Tuesday, November 22, 2011

Walking Through the Heart of Dublin

Dublin statue of James Joyce.

"There are two important books in every Irish home," said my young guide, a student of history at Trinity College, Dublin.

"The Bible and James Joyce's Ulysses." He paused an Irish pause.

 "Alas. Both unread." 

Thus began my guided walk through the landmarks of Dublin with the kind and funny Ronan. We saw the bullet holes that still mark the General Post Office from the Easter Rising in 1916 ...

And, since the building is still a working post office, I was able to mail a letter to my Aunt Ruth. The stamp was the first and only thing I've bought here for under 1 Euro: it costs just 82 cents to send a letter across the Atlantic to America.

We then found the last Royal Mail Box remaining from English rule in the 19th century. "The Irish being the Irish," said Ronan ...

"We kept it and just painted it green. Is it a good disguise, do you think?"

My guide Ronan and the non-royal mailbox.

Moving on, I had to confess--when asked--I was not sure who Phil Lynott was, of the band Thin Lizzie. I did recognize the name of one of his hits, "The Boys Are Back in Town," (one of my nieces loves it for its association with the film "A Knight's Tale.") Anyway, the late Afro-Irish musician (drugs, unfortunately) not only has his own Dublin statue, he seems to be particularly well-remembered by the Japanese.

Musician Phil Lynott, and friends, in Dublin.

Down the road from Phil, The Occupy Wall Street people have produced a sister movement in Dublin: this group is occupying the plaza around the Irish Central Bank, a cold, damp spot for a vigil.

All was quiet at Occupy Dublin, surrounding Ireland's Central Bank.

Every now and then--it seemed like every block or two to me--we would pass a pub and Ronan would say: "Now there is a pub that was one of Brendan Behan's favorites."

McDaids Pub.

Behan, the author of Borstal Boy and A Quare Fellow among many other works is quoted as calling himself "a drinker with a writing problem." Oh wait, there's another of his haunts:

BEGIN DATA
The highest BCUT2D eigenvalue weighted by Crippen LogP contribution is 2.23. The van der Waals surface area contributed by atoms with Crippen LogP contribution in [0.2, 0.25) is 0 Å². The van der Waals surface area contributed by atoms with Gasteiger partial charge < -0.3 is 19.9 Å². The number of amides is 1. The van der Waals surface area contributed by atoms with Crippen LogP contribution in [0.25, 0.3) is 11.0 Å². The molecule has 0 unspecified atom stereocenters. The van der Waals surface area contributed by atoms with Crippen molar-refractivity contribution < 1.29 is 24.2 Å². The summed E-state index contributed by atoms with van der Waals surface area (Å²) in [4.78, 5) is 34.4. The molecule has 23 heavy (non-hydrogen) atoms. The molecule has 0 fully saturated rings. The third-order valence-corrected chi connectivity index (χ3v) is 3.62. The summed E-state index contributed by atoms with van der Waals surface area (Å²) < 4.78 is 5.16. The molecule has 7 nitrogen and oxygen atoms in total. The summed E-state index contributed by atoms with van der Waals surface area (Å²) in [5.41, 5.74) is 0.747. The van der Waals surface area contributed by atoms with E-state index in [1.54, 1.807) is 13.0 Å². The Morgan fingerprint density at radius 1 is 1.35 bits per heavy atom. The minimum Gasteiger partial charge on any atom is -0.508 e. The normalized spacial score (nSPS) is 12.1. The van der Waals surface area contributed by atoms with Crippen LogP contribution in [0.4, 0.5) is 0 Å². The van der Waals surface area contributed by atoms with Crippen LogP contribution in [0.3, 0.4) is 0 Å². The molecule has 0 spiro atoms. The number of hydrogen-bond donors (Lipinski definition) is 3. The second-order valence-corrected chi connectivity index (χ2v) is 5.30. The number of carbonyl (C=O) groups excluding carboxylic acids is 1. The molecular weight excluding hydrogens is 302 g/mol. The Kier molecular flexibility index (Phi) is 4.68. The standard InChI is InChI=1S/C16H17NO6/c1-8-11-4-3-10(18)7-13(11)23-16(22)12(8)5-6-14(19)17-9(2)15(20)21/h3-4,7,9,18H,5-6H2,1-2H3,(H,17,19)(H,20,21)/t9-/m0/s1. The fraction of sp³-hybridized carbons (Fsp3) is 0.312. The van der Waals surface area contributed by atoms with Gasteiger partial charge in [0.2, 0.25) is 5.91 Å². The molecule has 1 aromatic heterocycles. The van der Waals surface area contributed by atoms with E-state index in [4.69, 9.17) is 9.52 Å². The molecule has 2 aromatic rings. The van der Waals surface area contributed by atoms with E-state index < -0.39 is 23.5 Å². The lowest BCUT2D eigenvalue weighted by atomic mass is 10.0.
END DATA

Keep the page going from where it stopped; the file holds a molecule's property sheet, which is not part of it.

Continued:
The Foggy Dew pub.

But talent is often leavened with misery and we cannot take one without the other. Behan died as he lived--collapsing on a Dublin bar stool at the age of 41. Tortured, not by failure, but by his own success.

Ronan and I walked miles and miles through Dublin on this sunny, cold, sparkling day, speaking of Irish poets and patriots. James Joyce, Sean O'Casey, J.M Synge, W.B. Yeats, George Bernard Shaw, Oscar Wilde, Charles Stewart Parnell, Eamon deValera, Michael Collins--not to mention the works of the Irish of the diaspora.

We could have gone on, but by 1:30 p.m. we had walked so far as we talked I was too exhausted to go another step. Ronan is a student at Trinity College and wants to be a journalist. He's such an engaging storyteller he should become a great one. What he could not tell me is how a people on an island this small could produce so much great talent?

I walked slowly back to my hotel as the light began to fade and pondered the wondrous mystery of the Irish.

Dublin's Bohemian Temple Bar neighborhood is now known for its nightlife. I stayed in a quieter quarter, lucky for me.
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Perry Klein said...

If you happen to run into any of the Tuatha de' Danann, give them my regards ;)

Robin Chapman said...

Ah, the Ancient Tribe of Dan. No contact so far, except from an Estonian of that tribe who tried to pick me up on the flight over. I'll keep my eyes peeled!

Florida Beach Basics said...

what a great adventure you're having! Happy Thanksgiving - marge

Robin Chapman said...

Hope it is sunny and bright in Florida for the holiday. God Bless Us Every One!